The World Health Organization classified the escalating outbreak of the once-rare disease as an international emergency in July; the U.S. declared it a national emergency last week.
Outside of Africa, 98% of cases are in men who have sex with men. With only a limited global supply of vaccines, authorities are racing to stop monkeypox before it becomes entrenched as a new disease.
CAN MONKEYPOX BE CONTAINED?
Theoretically, yes. The virus does not spread easily and there is a vaccine. But there are only about 16 million doses available now and only one company makes the shot.
Except for Africa, there is no sign of sustained monkeypox transmission beyond men who have sex with men, meaning that stopping spread among that group could effectively end the outbreak. Last week, British scientists said there were “early signs” the monkeypox cases in the U.K. — which once had the world’s biggest outbreak outside Africa — had peaked.
IS THIS ANOTHER PANDEMIC?
No. A pandemic means that a disease outbreak has spread to the entire world. Monkeypox does not transmit as quickly as the coronavirus and stopping it will not require dramatic interventions like the COVID-19 lockdowns.
WHO’s Director-General Tedros Adhanom Ghebreyesus said he declared monkeypox an emergency in part to prompt countries to take the epidemic seriously, saying there is still an opportunity to contain the disease before it becomes a global problem.
HOW DOES IT SPREAD?
Monkeypox spread typically requires skin-to-skin or skin-to-mouth contact with an infected patient’s lesions. People can also be infected through contact with the clothing or bedsheets of someone who has monkeypox lesions.
It also can be spread through contact with respiratory droplets, but scientists are still trying to figure out how often that happens. British health officials say they haven’t confirmed any instances of airborne transmission.
WHO IS GETTING INFECTED?
A large percentage of cases have been in gay and bisexual men. The initial outbreaks in Europe and North America were likely triggered by sex at two raves in Spain and Belgium.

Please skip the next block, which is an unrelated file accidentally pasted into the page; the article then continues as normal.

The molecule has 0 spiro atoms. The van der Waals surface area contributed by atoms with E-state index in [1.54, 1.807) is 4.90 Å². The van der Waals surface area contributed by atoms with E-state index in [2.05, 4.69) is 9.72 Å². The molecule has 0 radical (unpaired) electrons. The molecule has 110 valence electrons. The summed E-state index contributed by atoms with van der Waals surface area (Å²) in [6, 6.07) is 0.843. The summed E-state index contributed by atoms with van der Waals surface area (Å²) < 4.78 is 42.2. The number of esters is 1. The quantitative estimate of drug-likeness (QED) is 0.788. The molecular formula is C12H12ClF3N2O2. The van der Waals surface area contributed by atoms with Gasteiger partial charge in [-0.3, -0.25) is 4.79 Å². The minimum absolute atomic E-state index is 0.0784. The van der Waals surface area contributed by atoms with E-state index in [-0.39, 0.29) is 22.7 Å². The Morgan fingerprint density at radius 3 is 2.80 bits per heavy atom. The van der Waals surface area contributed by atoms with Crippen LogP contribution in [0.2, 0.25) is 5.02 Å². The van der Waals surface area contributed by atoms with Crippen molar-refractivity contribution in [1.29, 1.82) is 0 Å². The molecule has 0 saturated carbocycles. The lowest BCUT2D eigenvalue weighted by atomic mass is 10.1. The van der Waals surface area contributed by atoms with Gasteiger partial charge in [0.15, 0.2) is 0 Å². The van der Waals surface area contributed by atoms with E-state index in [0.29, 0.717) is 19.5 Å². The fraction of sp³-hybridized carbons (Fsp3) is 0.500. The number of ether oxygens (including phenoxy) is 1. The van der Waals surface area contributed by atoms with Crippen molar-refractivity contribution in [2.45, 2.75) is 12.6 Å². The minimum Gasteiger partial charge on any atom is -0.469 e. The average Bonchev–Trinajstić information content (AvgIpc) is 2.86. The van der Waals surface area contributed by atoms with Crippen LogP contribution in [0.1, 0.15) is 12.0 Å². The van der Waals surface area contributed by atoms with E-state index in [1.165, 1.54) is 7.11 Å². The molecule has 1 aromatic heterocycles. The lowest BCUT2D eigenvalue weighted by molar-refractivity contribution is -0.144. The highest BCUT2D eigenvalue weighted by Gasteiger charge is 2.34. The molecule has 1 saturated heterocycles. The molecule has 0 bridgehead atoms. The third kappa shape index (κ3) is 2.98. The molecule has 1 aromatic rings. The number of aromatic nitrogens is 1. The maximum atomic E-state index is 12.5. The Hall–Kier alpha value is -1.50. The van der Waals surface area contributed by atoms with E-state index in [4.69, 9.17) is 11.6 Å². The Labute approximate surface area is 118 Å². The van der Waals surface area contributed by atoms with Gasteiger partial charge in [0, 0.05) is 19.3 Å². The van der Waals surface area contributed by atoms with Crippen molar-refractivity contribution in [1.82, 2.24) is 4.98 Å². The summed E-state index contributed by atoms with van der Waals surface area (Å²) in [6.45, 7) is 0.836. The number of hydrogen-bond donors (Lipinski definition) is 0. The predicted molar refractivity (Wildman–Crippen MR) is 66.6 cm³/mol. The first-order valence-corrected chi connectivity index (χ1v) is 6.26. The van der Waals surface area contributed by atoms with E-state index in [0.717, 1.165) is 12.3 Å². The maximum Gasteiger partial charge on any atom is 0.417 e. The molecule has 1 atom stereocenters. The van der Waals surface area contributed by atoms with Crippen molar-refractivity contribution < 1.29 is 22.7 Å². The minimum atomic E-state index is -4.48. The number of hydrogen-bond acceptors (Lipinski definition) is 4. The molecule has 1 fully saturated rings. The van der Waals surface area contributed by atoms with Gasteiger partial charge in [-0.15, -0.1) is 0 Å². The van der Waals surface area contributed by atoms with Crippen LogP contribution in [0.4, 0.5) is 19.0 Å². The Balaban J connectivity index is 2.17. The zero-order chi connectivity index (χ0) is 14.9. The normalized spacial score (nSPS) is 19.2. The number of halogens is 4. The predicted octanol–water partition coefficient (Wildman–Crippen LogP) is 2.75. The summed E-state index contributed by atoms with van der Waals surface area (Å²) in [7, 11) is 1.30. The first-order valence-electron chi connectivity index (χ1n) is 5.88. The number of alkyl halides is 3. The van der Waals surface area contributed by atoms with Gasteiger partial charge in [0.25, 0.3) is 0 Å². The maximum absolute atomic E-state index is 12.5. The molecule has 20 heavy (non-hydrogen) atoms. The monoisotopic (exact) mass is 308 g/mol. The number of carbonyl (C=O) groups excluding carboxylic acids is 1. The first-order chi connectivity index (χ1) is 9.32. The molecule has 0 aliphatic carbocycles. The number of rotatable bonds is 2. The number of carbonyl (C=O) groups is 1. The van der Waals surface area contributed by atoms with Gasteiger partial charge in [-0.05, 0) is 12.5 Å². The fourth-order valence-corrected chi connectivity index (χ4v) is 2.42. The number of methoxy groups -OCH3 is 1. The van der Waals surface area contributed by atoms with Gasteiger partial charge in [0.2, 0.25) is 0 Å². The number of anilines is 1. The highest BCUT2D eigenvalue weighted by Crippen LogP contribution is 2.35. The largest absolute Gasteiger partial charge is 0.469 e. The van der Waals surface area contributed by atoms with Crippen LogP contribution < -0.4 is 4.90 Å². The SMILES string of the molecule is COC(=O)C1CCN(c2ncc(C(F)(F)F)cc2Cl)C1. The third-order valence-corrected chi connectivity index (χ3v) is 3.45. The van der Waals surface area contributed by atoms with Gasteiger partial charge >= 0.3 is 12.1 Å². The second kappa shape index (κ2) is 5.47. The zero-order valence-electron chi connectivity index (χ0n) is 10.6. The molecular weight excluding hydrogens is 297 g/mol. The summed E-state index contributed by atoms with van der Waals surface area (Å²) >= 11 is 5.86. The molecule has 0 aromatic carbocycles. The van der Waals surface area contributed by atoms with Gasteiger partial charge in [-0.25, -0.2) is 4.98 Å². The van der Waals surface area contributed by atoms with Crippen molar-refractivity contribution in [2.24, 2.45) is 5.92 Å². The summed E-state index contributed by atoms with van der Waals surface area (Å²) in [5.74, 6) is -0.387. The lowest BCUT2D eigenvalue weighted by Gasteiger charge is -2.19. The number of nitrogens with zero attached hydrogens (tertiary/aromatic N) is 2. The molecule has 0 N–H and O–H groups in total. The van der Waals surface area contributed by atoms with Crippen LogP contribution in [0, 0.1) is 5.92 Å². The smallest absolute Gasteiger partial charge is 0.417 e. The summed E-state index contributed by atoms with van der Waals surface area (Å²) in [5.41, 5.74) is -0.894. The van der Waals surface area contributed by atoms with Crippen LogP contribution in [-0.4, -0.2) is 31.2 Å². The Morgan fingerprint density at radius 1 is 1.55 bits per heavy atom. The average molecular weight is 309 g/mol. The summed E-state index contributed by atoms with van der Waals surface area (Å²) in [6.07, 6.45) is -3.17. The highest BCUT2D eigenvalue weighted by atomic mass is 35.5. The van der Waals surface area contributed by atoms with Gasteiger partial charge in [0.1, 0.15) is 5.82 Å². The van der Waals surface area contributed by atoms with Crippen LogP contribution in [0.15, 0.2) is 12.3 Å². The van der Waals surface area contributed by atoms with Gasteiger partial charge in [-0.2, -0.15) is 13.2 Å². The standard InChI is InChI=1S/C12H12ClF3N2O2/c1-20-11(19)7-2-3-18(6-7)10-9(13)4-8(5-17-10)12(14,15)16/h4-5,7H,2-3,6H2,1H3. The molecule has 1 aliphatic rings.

According to the U.S. Centers for Disease Control and Prevention, 99% of monkeypox cases in the U.S. are men. Of those, 94% reported sexual contact with other men in the three weeks before they developed symptoms.
Still, anyone can catch the virus if they are in close contact with an infected person or fabrics that touched an infected person.
WHO IS GETTING VACCINATED?
With supplies limited, health officials are not recommending mass vaccination. They are suggesting the shots for health workers, people who have been in close contact with an infected person, and men at high risk of catching monkeypox.
Officials are also trying to stretch supplies of the vaccine, Jynneos. It requires two doses, but many places are only giving one dose.
U.S. health officials on Tuesday authorized a new strategy that would allow health professionals to vaccinate up to five people — instead of one — with each vial. The approach uses just a fraction of the typical amount of vaccine and administers it with an injection just under the skin rather than into deeper tissue. Recipients would still get two shots a month apart.
WHAT ELSE CAN I DO TO LOWER MY RISK?
WHO’s Tedros recommended that men at risk of catching monkeypox consider making “safe choices” and reducing their sexual partners “for the moment.”